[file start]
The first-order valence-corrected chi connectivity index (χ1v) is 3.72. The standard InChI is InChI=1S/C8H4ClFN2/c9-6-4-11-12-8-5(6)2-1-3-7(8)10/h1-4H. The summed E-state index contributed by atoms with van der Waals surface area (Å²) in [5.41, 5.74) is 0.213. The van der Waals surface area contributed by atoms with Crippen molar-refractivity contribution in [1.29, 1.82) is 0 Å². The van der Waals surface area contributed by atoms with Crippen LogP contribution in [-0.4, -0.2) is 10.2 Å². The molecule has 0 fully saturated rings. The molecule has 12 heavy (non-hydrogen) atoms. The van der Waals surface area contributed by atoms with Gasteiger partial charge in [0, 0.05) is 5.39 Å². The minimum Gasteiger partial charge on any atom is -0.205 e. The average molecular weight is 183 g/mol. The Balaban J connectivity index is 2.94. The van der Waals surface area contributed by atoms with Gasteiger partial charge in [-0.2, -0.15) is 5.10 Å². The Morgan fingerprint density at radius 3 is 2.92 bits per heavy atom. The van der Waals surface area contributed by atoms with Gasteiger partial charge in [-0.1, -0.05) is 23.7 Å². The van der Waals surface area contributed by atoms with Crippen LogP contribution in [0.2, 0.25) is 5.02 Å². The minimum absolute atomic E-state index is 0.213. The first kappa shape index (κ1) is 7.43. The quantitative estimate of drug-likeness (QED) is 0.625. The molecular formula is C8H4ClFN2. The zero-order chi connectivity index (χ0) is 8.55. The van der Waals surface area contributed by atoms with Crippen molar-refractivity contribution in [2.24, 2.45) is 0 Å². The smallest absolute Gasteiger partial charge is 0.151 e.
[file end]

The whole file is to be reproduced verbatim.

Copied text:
The first-order valence-corrected chi connectivity index (χ1v) is 3.72. The standard InChI is InChI=1S/C8H4ClFN2/c9-6-4-11-12-8-5(6)2-1-3-7(8)10/h1-4H. The summed E-state index contributed by atoms with van der Waals surface area (Å²) in [5.41, 5.74) is 0.213. The van der Waals surface area contributed by atoms with Crippen molar-refractivity contribution in [1.29, 1.82) is 0 Å². The van der Waals surface area contributed by atoms with Crippen LogP contribution in [-0.4, -0.2) is 10.2 Å². The molecule has 0 fully saturated rings. The molecule has 12 heavy (non-hydrogen) atoms. The van der Waals surface area contributed by atoms with Gasteiger partial charge in [0, 0.05) is 5.39 Å². The minimum Gasteiger partial charge on any atom is -0.205 e. The average molecular weight is 183 g/mol. The Balaban J connectivity index is 2.94. The van der Waals surface area contributed by atoms with Gasteiger partial charge in [-0.2, -0.15) is 5.10 Å². The Morgan fingerprint density at radius 3 is 2.92 bits per heavy atom. The van der Waals surface area contributed by atoms with Gasteiger partial charge in [-0.1, -0.05) is 23.7 Å². The van der Waals surface area contributed by atoms with Crippen LogP contribution in [0.2, 0.25) is 5.02 Å². The minimum absolute atomic E-state index is 0.213. The first kappa shape index (κ1) is 7.43. The quantitative estimate of drug-likeness (QED) is 0.625. The molecular formula is C8H4ClFN2. The zero-order chi connectivity index (χ0) is 8.55. The van der Waals surface area contributed by atoms with Crippen molar-refractivity contribution in [2.24, 2.45) is 0 Å². The smallest absolute Gasteiger partial charge is 0.151 e.